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Franz Koglmann - Cantos I-IV

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Cantos I-IV

Franz Koglmann

Musique illimitée

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Langue disponible : anglais

Webster's defines the word canto as "one of the major divisions in a long poem." These four cantos of the Austrian composer and flügelhorn maestro Franz Koglmann are indeed major divisions in a long poem, but that poem happens to be musical. Rather than look at Cantos I-IV as a symphony with four movements, it is better to view them as breaks in the various traditions that Koglmann has been inspired by and participates in: jazz in all its forms, 20th century classical music, blues, improvisational "new music," to name just a few. He scores a work for improvisers to participate fully in as individuals and yet gets all of them to move toward the same goal. Members of Koglmann's "Pipetet" include drummer Gerry Hemingway, bassist Klaus Koch, Tony Coe on tenor and clarinet, Roberto Ottaviano on soprano saxophone, and Burkhard Stangl on guitar. If you count Gustav Bauser, the conductor, there are 17 individuals in this band. Integration is Koglmann's m.o. in all his works, but here, he seems most successful at seamlessly conjoining one inspiration and form with another. In "Canto III," the sexy alto improvising of Guillermo Gregorio that suggests the West Coast jazz of the early '50s, or at the very least one of Art Pepper's later ballads with George Cables, is sketched upon a canvas painted by Alban Berg and Anton Webern. As the rest of the reeds and woodwinds begin to phrase so carefully around the alto line, a guitar enters, Hemingway keeps the jazz rhythm, but the front-line melody disappears, melting into a 12-tone investigation of reeds and then a pastoral that quotes Darius Milhaud. What is occurring is not harmonic invention so much as harmonic contention and then integration, one form not necessarily being distinct from another in sound or emotion, only in structure. All four of these works follow this path, but it's not a path of influence so much as it is a path of inspiration and possibility. Koglmann's heroes may be poets, painters, and musicians, but his homages are paid in his own voice here -- one that is neither quirk nor imitation, but rather an aesthetic one of quark strangeness, warmth, and indisputable charm. ~ Thom Jurek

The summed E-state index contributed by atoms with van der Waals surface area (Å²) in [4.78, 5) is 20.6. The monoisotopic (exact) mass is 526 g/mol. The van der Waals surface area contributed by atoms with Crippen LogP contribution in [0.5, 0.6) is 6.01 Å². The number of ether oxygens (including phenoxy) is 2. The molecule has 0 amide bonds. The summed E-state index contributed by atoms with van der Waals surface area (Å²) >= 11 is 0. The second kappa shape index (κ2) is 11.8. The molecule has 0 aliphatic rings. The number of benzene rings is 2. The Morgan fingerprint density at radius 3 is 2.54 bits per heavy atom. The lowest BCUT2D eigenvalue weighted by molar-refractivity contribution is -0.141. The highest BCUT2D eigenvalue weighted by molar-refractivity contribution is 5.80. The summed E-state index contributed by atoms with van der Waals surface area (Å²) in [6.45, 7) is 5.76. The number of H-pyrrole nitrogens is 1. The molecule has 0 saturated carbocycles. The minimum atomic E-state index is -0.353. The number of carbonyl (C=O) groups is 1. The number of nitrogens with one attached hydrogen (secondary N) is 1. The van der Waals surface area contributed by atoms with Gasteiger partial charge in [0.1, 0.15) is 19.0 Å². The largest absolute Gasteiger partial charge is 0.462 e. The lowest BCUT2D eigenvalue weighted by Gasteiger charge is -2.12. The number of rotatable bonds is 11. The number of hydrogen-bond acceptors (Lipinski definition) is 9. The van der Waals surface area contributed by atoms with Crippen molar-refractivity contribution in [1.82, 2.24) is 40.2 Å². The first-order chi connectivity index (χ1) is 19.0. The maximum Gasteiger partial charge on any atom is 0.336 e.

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Cantos I-IV

Franz Koglmann

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1
Canto I
00:13:49

Franz Koglmann, MainArtist - Tuhtah Publishing/Suisa, MusicPublisher

(C) 1993 Hat Hut Records, Ltd. (P) 1993 HAT HUT RECORDS LTD.

2
Canto II
00:17:11

Franz Koglmann, MainArtist - Tuhtah Publishing/Suisa, MusicPublisher

(C) 1993 Hat Hut Records, Ltd. (P) 1993 HAT HUT RECORDS LTD.

3
Canto III
00:13:03

Franz Koglmann, MainArtist - Tuhtah Publishing/Suisa, MusicPublisher

(C) 1993 Hat Hut Records, Ltd. (P) 1993 HAT HUT RECORDS LTD.

4
Canto IV
00:16:54

Franz Koglmann, MainArtist - Tuhtah Publishing/Suisa, MusicPublisher

(C) 1993 Hat Hut Records, Ltd. (P) 1993 HAT HUT RECORDS LTD.

Descriptif de l'album

Webster's defines the word canto as "one of the major divisions in a long poem." These four cantos of the Austrian composer and flügelhorn maestro Franz Koglmann are indeed major divisions in a long poem, but that poem happens to be musical. Rather than look at Cantos I-IV as a symphony with four movements, it is better to view them as breaks in the various traditions that Koglmann has been inspired by and participates in: jazz in all its forms, 20th century classical music, blues, improvisational "new music," to name just a few. He scores a work for improvisers to participate fully in as individuals and yet gets all of them to move toward the same goal. Members of Koglmann's "Pipetet" include drummer Gerry Hemingway, bassist Klaus Koch, Tony Coe on tenor and clarinet, Roberto Ottaviano on soprano saxophone, and Burkhard Stangl on guitar. If you count Gustav Bauser, the conductor, there are 17 individuals in this band. Integration is Koglmann's m.o. in all his works, but here, he seems most successful at seamlessly conjoining one inspiration and form with another. In "Canto III," the sexy alto improvising of Guillermo Gregorio that suggests the West Coast jazz of the early '50s, or at the very least one of Art Pepper's later ballads with George Cables, is sketched upon a canvas painted by Alban Berg and Anton Webern. As the rest of the reeds and woodwinds begin to phrase so carefully around the alto line, a guitar enters, Hemingway keeps the jazz rhythm, but the front-line melody disappears, melting into a 12-tone investigation of reeds and then a pastoral that quotes Darius Milhaud. What is occurring is not harmonic invention so much as harmonic contention and then integration, one form not necessarily being distinct from another in sound or emotion, only in structure. All four of these works follow this path, but it's not a path of influence so much as it is a path of inspiration and possibility. Koglmann's heroes may be poets, painters, and musicians, but his homages are paid in his own voice here -- one that is neither quirk nor imitation, but rather an aesthetic one of quark strangeness, warmth, and indisputable charm. ~ Thom Jurek

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